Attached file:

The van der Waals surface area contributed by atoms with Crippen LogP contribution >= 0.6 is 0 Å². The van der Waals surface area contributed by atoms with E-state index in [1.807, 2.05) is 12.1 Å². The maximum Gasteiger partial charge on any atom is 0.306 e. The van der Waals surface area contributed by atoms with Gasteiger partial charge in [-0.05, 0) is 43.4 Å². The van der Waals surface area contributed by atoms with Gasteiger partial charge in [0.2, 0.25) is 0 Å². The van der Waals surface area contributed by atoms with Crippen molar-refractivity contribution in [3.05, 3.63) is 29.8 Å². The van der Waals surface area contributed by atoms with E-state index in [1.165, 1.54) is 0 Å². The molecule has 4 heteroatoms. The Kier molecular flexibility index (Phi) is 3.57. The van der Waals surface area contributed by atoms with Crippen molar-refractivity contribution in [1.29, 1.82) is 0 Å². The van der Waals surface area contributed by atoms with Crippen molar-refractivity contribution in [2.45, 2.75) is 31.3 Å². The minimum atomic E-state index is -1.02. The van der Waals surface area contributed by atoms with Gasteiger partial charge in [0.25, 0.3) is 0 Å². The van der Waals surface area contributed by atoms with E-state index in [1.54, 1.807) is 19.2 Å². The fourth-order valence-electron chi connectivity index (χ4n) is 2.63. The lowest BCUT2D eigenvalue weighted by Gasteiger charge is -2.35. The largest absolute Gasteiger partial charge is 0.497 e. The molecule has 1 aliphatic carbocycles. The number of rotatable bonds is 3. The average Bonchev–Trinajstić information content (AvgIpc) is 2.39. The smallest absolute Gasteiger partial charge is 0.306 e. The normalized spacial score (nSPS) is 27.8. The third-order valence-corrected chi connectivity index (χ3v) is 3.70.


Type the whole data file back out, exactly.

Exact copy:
The van der Waals surface area contributed by atoms with Crippen LogP contribution >= 0.6 is 0 Å². The van der Waals surface area contributed by atoms with E-state index in [1.807, 2.05) is 12.1 Å². The maximum Gasteiger partial charge on any atom is 0.306 e. The van der Waals surface area contributed by atoms with Gasteiger partial charge in [-0.05, 0) is 43.4 Å². The van der Waals surface area contributed by atoms with Gasteiger partial charge in [0.2, 0.25) is 0 Å². The van der Waals surface area contributed by atoms with Crippen molar-refractivity contribution in [3.05, 3.63) is 29.8 Å². The van der Waals surface area contributed by atoms with E-state index in [1.165, 1.54) is 0 Å². The molecule has 4 heteroatoms. The Kier molecular flexibility index (Phi) is 3.57. The van der Waals surface area contributed by atoms with Crippen molar-refractivity contribution in [1.29, 1.82) is 0 Å². The van der Waals surface area contributed by atoms with Crippen molar-refractivity contribution in [2.45, 2.75) is 31.3 Å². The minimum atomic E-state index is -1.02. The van der Waals surface area contributed by atoms with Gasteiger partial charge in [0.25, 0.3) is 0 Å². The van der Waals surface area contributed by atoms with E-state index in [1.54, 1.807) is 19.2 Å². The fourth-order valence-electron chi connectivity index (χ4n) is 2.63. The lowest BCUT2D eigenvalue weighted by Gasteiger charge is -2.35. The largest absolute Gasteiger partial charge is 0.497 e. The molecule has 1 aliphatic carbocycles. The number of rotatable bonds is 3. The average Bonchev–Trinajstić information content (AvgIpc) is 2.39. The smallest absolute Gasteiger partial charge is 0.306 e. The normalized spacial score (nSPS) is 27.8. The third-order valence-corrected chi connectivity index (χ3v) is 3.70.